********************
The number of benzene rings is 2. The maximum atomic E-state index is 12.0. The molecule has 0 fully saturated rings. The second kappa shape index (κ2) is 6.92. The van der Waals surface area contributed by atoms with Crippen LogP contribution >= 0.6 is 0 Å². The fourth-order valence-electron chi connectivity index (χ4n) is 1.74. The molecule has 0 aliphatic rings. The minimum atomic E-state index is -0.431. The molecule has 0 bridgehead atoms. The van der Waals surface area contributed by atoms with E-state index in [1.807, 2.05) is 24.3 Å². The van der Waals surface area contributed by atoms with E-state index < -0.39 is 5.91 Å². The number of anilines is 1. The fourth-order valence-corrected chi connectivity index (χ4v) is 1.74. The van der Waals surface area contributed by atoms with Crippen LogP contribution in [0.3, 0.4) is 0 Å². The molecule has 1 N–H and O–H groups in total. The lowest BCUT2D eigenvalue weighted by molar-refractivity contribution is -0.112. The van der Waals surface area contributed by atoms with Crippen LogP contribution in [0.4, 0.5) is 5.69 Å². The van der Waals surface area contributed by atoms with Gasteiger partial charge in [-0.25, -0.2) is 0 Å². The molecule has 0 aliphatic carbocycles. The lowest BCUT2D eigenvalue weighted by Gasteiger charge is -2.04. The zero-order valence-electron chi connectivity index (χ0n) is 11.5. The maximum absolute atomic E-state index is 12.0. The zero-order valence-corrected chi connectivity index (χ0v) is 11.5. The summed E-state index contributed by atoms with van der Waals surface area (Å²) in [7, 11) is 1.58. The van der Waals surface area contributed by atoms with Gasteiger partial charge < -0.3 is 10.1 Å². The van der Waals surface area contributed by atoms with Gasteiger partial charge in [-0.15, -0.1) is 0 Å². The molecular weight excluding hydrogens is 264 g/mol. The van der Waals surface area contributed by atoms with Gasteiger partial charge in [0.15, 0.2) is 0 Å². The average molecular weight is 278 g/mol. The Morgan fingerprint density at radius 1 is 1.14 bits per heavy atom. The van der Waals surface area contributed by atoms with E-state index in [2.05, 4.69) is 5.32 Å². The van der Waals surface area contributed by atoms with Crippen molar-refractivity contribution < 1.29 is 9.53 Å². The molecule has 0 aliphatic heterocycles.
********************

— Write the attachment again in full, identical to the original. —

The number of benzene rings is 2. The maximum atomic E-state index is 12.0. The molecule has 0 fully saturated rings. The second kappa shape index (κ2) is 6.92. The van der Waals surface area contributed by atoms with Crippen LogP contribution >= 0.6 is 0 Å². The fourth-order valence-electron chi connectivity index (χ4n) is 1.74. The molecule has 0 aliphatic rings. The minimum atomic E-state index is -0.431. The molecule has 0 bridgehead atoms. The van der Waals surface area contributed by atoms with E-state index in [1.807, 2.05) is 24.3 Å². The van der Waals surface area contributed by atoms with E-state index < -0.39 is 5.91 Å². The number of anilines is 1. The fourth-order valence-corrected chi connectivity index (χ4v) is 1.74. The van der Waals surface area contributed by atoms with Crippen LogP contribution in [0.3, 0.4) is 0 Å². The molecule has 1 N–H and O–H groups in total. The lowest BCUT2D eigenvalue weighted by molar-refractivity contribution is -0.112. The van der Waals surface area contributed by atoms with Crippen LogP contribution in [0.4, 0.5) is 5.69 Å². The van der Waals surface area contributed by atoms with Gasteiger partial charge in [-0.25, -0.2) is 0 Å². The molecule has 0 aliphatic carbocycles. The lowest BCUT2D eigenvalue weighted by Gasteiger charge is -2.04. The zero-order valence-electron chi connectivity index (χ0n) is 11.5. The maximum absolute atomic E-state index is 12.0. The zero-order valence-corrected chi connectivity index (χ0v) is 11.5. The summed E-state index contributed by atoms with van der Waals surface area (Å²) in [7, 11) is 1.58. The van der Waals surface area contributed by atoms with Gasteiger partial charge < -0.3 is 10.1 Å². The van der Waals surface area contributed by atoms with Gasteiger partial charge in [-0.15, -0.1) is 0 Å². The molecular weight excluding hydrogens is 264 g/mol. The van der Waals surface area contributed by atoms with Gasteiger partial charge in [0.15, 0.2) is 0 Å². The average molecular weight is 278 g/mol. The Morgan fingerprint density at radius 1 is 1.14 bits per heavy atom. The van der Waals surface area contributed by atoms with E-state index in [2.05, 4.69) is 5.32 Å². The van der Waals surface area contributed by atoms with Crippen molar-refractivity contribution < 1.29 is 9.53 Å². The molecule has 0 aliphatic heterocycles.